Sen. John ThuneJohn Randolph ThuneSinema scuttles hopes for filibuster reform How a nice-guy South Dakota senator fell into a Trump storm Democrats: Don't reject GOP offer to fix electoral count law MORE (S.D.), the No. 2 Republican, added that Inhofe “has voiced his objections.”

“I suspect that will be kind of where the conference is,” Thune said. “Because they’re adding things ... to the so-called four corners agreement on the defense bill and that they’re trying to put this in without consulting or working with Inhofe or others, I suspect that we would defeat the motion to proceed.”

Earlier: Schumer announced on Tuesday that he would include the China competitiveness measure in the National Defense Authorization Act (NDAA). 

The GOP agitation about Schumer’s inclusion of the measure in the bill is multi-pronged. 

Some Republicans are opposed to including the China legislation — which passed the Senate earlier this year but stalled in the House — in the defense bill. 

Some of the frustration, according to aides, is that Republicans on the Appropriations Committee say they weren’t consulted about putting a bill under its jurisdiction into the defense bill, which authorizes but doesn’t appropriate money. 

Warnings: House Armed Services Chairman Adam SmithDavid (Adam) Adam SmithHillicon Valley — Shutterfly gets hacked Biden signs 8 billion defense bill Overnight Defense & National Security — Democrats spar over military justice reform MORE (D-Wash.) warned that adding the China legislation into NDAA could slow down the defense bill.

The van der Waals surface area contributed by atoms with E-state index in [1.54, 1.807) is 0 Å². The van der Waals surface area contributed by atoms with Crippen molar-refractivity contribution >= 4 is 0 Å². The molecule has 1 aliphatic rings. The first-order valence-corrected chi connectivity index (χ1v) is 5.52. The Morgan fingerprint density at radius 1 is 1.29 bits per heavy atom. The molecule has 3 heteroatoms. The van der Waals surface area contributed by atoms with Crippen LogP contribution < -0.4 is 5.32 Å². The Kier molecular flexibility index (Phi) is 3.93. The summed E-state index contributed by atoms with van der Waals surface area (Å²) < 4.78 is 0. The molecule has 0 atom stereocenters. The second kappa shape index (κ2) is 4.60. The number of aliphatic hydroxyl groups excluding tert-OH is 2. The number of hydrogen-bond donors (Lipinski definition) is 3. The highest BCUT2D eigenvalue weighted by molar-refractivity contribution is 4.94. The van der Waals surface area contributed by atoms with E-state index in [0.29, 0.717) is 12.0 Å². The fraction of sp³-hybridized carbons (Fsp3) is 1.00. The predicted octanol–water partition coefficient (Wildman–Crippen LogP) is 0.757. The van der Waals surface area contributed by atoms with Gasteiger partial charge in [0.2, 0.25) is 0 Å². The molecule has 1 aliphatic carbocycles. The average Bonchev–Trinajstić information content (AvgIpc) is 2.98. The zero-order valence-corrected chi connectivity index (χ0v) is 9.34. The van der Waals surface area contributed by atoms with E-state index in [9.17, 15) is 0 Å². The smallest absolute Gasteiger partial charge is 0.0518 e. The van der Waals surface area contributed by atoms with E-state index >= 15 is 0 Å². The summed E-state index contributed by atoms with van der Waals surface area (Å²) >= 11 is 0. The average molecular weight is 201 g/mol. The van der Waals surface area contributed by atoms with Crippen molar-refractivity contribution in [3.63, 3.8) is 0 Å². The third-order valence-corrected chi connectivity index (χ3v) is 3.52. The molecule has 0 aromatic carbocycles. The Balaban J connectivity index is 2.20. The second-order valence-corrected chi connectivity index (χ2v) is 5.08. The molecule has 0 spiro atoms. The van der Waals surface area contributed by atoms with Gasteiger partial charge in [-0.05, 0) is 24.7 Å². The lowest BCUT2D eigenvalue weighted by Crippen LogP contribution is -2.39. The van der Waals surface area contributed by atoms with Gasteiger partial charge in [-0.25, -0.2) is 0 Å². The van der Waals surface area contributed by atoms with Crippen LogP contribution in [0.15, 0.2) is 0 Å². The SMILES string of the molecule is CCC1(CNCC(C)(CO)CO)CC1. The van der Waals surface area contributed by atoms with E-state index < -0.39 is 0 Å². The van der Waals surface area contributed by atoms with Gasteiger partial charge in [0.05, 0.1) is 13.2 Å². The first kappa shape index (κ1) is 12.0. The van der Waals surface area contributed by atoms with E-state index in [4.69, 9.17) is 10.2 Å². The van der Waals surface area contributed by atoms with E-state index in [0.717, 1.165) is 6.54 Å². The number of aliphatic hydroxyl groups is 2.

“It’s an important piece of legislation and if we can get it done, that’d be great,” Smith told Defense News. “But it’s also a very large and very complicated piece of legislation with a lot of committee chairmen who are interested one way or the other.” 

Read about that here.


Sen. Bernie SandersBernie SandersDemocrats call on Biden to step up virus response We are America's independent contractors, and we are terrified Overnight Health Care — Biden's Supreme Court setback MORE (I-Vt.) is also unhappy with Schumer’s plan, and said Tuesday that he will vote against the defense policy bill.

"The Senate has spent month after month discussing the Build Back Better Act and whether we can afford to protect the children, the elderly, the sick, the poor and the future of our planet. As a nation, we need to get our priorities right. I will vote ‘NO’ on the National Defense Authorization Act," Sanders said in a statement.

He also criticized a plan by Schumer to include the competitiveness legislation, which passed the Senate earlier this year but stalled in the House, into the defense bill, which sets broad spending and guidelines for the Pentagon. 

Read more here.

Defense Dept. digs in on vaccine mandate